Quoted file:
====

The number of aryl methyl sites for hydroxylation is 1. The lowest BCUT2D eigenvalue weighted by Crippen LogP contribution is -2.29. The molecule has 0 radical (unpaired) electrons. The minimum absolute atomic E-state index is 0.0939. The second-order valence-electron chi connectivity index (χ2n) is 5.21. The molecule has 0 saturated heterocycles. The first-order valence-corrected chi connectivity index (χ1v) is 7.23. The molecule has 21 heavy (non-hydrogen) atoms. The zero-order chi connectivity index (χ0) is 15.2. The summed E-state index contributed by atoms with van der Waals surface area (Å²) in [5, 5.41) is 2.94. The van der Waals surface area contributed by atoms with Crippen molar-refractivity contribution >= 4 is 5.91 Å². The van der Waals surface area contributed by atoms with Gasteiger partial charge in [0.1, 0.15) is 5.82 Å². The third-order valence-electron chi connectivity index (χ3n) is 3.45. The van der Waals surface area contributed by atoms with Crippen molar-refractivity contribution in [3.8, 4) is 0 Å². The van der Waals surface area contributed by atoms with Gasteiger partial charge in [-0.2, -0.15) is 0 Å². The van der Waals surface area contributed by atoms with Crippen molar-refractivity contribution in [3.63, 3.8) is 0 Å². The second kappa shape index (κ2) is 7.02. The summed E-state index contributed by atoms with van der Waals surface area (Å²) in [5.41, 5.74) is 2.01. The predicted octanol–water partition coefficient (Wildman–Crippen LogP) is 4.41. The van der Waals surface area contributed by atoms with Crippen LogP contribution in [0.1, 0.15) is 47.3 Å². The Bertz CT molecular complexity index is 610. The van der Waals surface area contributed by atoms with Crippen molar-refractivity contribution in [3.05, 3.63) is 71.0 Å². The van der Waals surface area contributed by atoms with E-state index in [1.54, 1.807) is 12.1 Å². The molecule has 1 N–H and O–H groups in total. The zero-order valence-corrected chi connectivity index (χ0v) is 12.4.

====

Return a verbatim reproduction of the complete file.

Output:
The number of aryl methyl sites for hydroxylation is 1. The lowest BCUT2D eigenvalue weighted by Crippen LogP contribution is -2.29. The molecule has 0 radical (unpaired) electrons. The minimum absolute atomic E-state index is 0.0939. The second-order valence-electron chi connectivity index (χ2n) is 5.21. The molecule has 0 saturated heterocycles. The first-order valence-corrected chi connectivity index (χ1v) is 7.23. The molecule has 21 heavy (non-hydrogen) atoms. The zero-order chi connectivity index (χ0) is 15.2. The summed E-state index contributed by atoms with van der Waals surface area (Å²) in [5, 5.41) is 2.94. The van der Waals surface area contributed by atoms with Crippen molar-refractivity contribution >= 4 is 5.91 Å². The van der Waals surface area contributed by atoms with Gasteiger partial charge in [0.1, 0.15) is 5.82 Å². The third-order valence-electron chi connectivity index (χ3n) is 3.45. The van der Waals surface area contributed by atoms with Crippen molar-refractivity contribution in [3.8, 4) is 0 Å². The van der Waals surface area contributed by atoms with Gasteiger partial charge in [-0.2, -0.15) is 0 Å². The van der Waals surface area contributed by atoms with Crippen molar-refractivity contribution in [3.63, 3.8) is 0 Å². The second kappa shape index (κ2) is 7.02. The summed E-state index contributed by atoms with van der Waals surface area (Å²) in [5.41, 5.74) is 2.01. The predicted octanol–water partition coefficient (Wildman–Crippen LogP) is 4.41. The van der Waals surface area contributed by atoms with Crippen LogP contribution in [0.1, 0.15) is 47.3 Å². The Bertz CT molecular complexity index is 610. The van der Waals surface area contributed by atoms with Crippen molar-refractivity contribution in [3.05, 3.63) is 71.0 Å². The van der Waals surface area contributed by atoms with E-state index in [1.54, 1.807) is 12.1 Å². The molecule has 1 N–H and O–H groups in total. The zero-order valence-corrected chi connectivity index (χ0v) is 12.4.